• Talking about career: the language used by and with young people to discuss life, learning and work

      Moore, Nicki; Hooley, Tristram; University of Derby, iCeGS (International Centre for Guidance Studies, University of Derby., 2012-04-25)
      This report describes the findings of research conducted by the International Centre for Guidance Studies (iCeGS) at the University of Derby on behalf of the national HE STEM programme. The research set out to understand how young people conceptualise career vocabulary in order to help those tasked with supporting their career decision making to do so in a way which was both engaging and effective. The research found that there is considerable confusion about a range of career vocabulary both amongst young people themselves and between young people and the adults who seek to influence and inform their careers. This report has also argued that confusion about vocabulary cannot simply be solved by teaching young people the “correct” meaning of different words. The report explores the relationship between the words that we use to talk about career and the way that we think about career. In particular it examines how the different vocabulary and conceptions of career held by young people and adults complicate the career learning that takes place both in school and outside of school. The report notes that current policy suggests that schools are going to have to take increasing levels of control over careers education and a key element of this is supporting teachers and other adults working with young people to talk more effectively about careers and related issues. The report argues that it is important that career educators attend to the career literacy levels of learners and pay close attention to the career vocabularies that they utilise. In particular an argument is made that those young people who are considering STEM careers have additional vocabulary and concepts to learn that relate to the disciplines and sectors within which STEM careers are pursued. The report explores how people talk about career and identifies a range of factors that are likely to influence this. It demonstrates that there is considerable diversity in the ways in which people define and use a word like “career”. It notes that people often use metaphors to describe the concept of career and identifies a wide range of different metaphors that people use. As with the choice of particular vocabulary, the choice of metaphor suggests different ideas about career which educators are likely to want to explore and, at times, challenge. The research was conducted during autumn 2011 and involved interviews with 82 young people, and nine career helpers from schools and organisations largely based in the Midlands. This is a small scale study and the results are therefore presented to open up debate and thinking in this area and do not constitute an exhaustive exploration of the subject. The main findings of the research are presented under five headings each of which represents a major theme of the research.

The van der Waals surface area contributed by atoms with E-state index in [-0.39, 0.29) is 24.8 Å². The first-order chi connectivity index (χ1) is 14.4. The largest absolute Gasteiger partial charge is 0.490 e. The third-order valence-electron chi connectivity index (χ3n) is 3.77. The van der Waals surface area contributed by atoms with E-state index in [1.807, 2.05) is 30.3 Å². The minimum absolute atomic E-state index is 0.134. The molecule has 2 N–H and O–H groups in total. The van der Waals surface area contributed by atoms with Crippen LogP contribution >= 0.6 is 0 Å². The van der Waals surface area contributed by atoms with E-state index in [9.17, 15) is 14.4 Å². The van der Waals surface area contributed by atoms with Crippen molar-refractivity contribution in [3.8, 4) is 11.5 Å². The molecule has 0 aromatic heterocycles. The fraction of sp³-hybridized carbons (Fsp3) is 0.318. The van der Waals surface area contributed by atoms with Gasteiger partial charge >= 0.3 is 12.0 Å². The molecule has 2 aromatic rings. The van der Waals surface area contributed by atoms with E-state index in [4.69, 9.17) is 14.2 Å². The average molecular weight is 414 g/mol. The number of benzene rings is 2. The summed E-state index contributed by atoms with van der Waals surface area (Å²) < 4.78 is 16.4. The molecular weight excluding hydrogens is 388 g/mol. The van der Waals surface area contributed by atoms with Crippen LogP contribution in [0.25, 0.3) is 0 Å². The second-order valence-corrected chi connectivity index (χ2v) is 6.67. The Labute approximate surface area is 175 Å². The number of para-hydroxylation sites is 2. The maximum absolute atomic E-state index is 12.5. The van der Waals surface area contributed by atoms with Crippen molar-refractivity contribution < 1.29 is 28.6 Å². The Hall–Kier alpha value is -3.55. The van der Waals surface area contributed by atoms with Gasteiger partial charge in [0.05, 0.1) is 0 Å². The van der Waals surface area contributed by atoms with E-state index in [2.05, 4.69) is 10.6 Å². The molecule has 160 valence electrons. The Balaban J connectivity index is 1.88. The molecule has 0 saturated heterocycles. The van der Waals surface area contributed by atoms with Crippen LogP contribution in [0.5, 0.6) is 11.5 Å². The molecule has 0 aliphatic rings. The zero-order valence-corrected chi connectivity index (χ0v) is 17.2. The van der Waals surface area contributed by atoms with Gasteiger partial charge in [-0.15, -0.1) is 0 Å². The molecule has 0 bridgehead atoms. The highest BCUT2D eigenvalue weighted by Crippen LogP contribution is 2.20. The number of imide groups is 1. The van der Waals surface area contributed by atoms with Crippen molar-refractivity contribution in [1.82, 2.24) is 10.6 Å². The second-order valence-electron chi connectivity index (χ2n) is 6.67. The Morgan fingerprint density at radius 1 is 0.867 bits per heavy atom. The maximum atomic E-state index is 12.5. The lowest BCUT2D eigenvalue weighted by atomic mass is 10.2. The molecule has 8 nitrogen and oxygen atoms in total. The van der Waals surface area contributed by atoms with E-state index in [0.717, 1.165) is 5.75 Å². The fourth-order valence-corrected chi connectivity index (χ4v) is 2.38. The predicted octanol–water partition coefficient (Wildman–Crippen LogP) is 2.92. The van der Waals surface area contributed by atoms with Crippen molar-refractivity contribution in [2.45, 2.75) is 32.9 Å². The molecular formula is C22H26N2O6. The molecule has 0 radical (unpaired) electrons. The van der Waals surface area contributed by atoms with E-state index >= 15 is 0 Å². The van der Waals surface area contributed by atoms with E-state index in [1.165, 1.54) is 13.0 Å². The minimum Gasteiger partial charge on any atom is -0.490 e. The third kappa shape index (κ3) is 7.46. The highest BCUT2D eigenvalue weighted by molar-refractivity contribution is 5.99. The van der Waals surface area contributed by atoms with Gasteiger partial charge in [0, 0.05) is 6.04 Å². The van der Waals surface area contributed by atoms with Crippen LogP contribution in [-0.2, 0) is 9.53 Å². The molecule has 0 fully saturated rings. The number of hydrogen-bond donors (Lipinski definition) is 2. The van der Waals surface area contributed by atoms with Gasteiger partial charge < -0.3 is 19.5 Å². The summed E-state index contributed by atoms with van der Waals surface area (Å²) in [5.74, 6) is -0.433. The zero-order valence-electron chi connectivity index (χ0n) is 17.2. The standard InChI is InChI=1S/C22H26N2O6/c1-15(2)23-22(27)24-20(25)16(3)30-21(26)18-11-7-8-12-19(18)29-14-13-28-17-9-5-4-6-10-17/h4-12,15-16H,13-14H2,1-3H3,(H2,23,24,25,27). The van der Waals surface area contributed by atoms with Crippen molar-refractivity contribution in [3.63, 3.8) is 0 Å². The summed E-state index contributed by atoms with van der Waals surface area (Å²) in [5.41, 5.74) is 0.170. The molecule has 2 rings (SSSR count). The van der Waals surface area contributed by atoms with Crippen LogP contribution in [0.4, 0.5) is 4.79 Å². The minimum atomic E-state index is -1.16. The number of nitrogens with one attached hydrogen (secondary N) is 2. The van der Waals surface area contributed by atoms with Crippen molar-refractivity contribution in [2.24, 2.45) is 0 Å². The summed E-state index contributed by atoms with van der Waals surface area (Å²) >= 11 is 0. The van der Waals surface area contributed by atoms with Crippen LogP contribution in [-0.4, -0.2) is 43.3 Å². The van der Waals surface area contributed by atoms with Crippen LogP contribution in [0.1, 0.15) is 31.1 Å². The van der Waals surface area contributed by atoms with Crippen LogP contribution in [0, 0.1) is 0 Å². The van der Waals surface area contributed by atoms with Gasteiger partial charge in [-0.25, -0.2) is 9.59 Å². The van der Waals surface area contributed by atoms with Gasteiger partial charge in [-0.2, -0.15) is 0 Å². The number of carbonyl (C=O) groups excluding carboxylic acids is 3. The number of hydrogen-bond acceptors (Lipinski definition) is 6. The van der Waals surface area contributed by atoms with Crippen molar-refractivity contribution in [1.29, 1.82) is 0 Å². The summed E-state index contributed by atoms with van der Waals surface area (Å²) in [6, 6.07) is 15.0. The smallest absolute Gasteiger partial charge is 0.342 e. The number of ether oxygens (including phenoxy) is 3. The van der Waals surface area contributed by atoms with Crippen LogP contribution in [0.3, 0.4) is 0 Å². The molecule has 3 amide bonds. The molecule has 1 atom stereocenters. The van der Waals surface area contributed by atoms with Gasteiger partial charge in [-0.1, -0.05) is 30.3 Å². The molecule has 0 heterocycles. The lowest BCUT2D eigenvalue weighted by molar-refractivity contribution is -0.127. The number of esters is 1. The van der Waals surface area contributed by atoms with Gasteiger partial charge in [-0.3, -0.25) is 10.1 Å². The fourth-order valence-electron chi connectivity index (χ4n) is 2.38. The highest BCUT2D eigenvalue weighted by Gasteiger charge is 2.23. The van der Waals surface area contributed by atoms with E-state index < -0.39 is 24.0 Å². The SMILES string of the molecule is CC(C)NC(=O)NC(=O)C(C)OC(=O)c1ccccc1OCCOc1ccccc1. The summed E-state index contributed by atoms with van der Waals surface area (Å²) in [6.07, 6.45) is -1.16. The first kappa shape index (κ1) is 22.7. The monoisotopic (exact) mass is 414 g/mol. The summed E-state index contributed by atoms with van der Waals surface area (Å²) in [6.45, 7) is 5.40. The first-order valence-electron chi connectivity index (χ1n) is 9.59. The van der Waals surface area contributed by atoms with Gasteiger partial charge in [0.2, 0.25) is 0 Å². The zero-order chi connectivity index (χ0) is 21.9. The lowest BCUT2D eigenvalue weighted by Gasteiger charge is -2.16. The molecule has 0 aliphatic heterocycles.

• Targeted ensemble machine classification approach for supporting IOT enabled skin disease detection

      Yu, Hong Qing; Reiff-Marganiec, Stephan; University of Derby (IEEE, 2021-03-26)
      The fast development of the Internet of Things (IoT) changes our life in many areas, especially in the health domain. For example, remote disease diagnosis can be achieved more efficiently with advanced IoT-technologies which not only include hardware but also smart IoT data processing and learning algorithms, e.g. image-based disease classification. In this paper, we work in a specific area of skin condition classification. This research work aims to provide an implementable solution for IoT-led remote skin disease diagnosis applications. The research output can be concluded into three folders. The first folder is about dynamic AI model configuration supported IoT-Fog-Cloud remote diagnosis architecture with hardware examples. The second folder is the evaluation survey regarding the performances of machine learning models for skin disease detection. The evaluation contains a variety of data processing methods and their aggregations. The evaluation takes account of both training-testing and cross-testing validations on all seven conditions and individual condition. In addition, the HAM10000 dataset is picked for the evaluation process according to the suitability comparisons to other relevant datasets. In the evaluation, we discuss the earlier work of ANN, SVM and KNN models, but the evaluation process mainly focuses on six widely applied Deep Learning models of VGG16, Inception, Xception, MobileNet, ResNet50 and DenseNet161. The result shows that each of the top four models for the major seven skin conditions has better performance for the specific condition than others. Based on the evaluation discovery, the last folder proposes a novel classification approach of the Targeted Ensemble Machine Classify Model (TEMCM) to enable dynamically combining a suitable model in a two-phase detection process. The final evaluation result shows the proposed model can archive better performance.